[vas-uh l]


(in the feudal system) a person granted the use of land, in return for rendering homage, fealty, and usually military service or its equivalent to a lord or other superior; feudal tenant.
a person holding some similar relation to a superior; a subject, subordinate, follower, or retainer.
a servant or slave.


of, relating to, or characteristic of a vassal.
having the status or position of a vassal.

Origin of vassal

1300–50; Middle English < Middle French < Medieval Latin vassallus, equivalent to vass(us) servant (< Celtic; compare Welsh gwas young man, Irish foss servant) + -allus noun suffix
Related formsvas·sal·less, adjectivenon·vas·sal, nounsub·vas·sal, nounun·der·vas·sal, noun
Can be confusedvassal vessel Unabridged Based on the Random House Unabridged Dictionary, © Random House, Inc. 2019

Examples from the Web for vassals

Contemporary Examples of vassals

  • The kiss also served as a sign of trust between feudal lords and vassals.

    The Daily Beast logo
    The History of Kissing

    Sheril Kirshenbaum

    February 13, 2011

Historical Examples of vassals

  • When he ceased, all the vassals showed their approval of this speech.

    Welsh Fairy Tales

    William Elliott Griffis

  • The sons of vassals were sent to the castle of the suzerain to be brought up with his sons.

    English Villages

    P. H. Ditchfield

  • We are the tools or vassals of the rich men behind the scenes.

  • With two sons, however, who are about to enter the Guards, I am afraid we must be your vassals.

    Vivian Grey

    Earl of Beaconsfield, Benjamin Disraeli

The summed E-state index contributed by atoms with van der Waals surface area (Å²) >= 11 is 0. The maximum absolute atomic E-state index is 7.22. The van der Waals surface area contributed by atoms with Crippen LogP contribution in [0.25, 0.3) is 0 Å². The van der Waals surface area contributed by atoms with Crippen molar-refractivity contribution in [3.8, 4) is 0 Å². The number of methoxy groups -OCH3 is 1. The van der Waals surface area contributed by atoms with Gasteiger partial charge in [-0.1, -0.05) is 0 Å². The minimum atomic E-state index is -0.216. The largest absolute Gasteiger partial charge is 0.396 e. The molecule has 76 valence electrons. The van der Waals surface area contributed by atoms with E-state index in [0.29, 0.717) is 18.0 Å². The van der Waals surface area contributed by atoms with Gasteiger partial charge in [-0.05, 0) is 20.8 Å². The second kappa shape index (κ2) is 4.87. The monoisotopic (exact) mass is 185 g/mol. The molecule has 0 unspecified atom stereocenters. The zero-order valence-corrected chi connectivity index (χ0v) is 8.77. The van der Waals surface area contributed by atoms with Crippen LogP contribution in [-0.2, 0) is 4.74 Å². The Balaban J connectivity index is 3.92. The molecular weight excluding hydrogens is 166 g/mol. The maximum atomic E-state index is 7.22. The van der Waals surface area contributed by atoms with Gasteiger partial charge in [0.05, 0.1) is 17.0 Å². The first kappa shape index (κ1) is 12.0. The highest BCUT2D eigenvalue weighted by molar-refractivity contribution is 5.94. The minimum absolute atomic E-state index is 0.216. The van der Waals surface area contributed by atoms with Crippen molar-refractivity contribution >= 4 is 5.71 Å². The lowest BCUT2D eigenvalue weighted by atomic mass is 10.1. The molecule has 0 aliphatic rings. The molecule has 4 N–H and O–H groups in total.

• Ma foi, you and yours do not deserve to be treated as anything but vassals.

British Dictionary definitions for vassals



(in feudal society) a man who entered into a personal relationship with a lord to whom he paid homage and fealty in return for protection and often a fief. A great vassal was in vassalage to a king and a rear vassal to a great vassal
  1. a person, nation, etc, in a subordinate, suppliant, or dependent position relative to another
  2. (as modifier)vassal status


of or relating to a vassal
Derived Formsvassal-less, adjective

Word Origin for vassal

C14: via Old French from Medieval Latin vassallus, from vassus servant, of Celtic origin; compare Welsh gwas boy, Old Irish foss servant
Collins English Dictionary - Complete & Unabridged 2012 Digital Edition © William Collins Sons & Co. Ltd. 1979, 1986 © HarperCollins Publishers 1998, 2000, 2003, 2005, 2006, 2007, 2009, 2012

Word Origin and History for vassals



mid-15c. (c.1200 as a surname) "tenant who pledges fealty to a lord," from Old French vassal, from Medieval Latin vassallus "manservant, domestic, retainer," from vassus "servant," from Old Celtic *wasso- "young man, squire" (cf. Welsh gwas "youth, servant," Breton goaz "servant, vassal, man," Irish foss "servant"). The adjective is recorded from 1590s.

Online Etymology Dictionary, © 2010 Douglas Harper

vassals in Culture


Under feudalism, a subordinate who placed himself in service to a lord in return for the lord's protection.

The New Dictionary of Cultural Literacy, Third Edition Copyright © 2005 by Houghton Mifflin Harcourt Publishing Company. Published by Houghton Mifflin Harcourt Publishing Company. All rights reserved.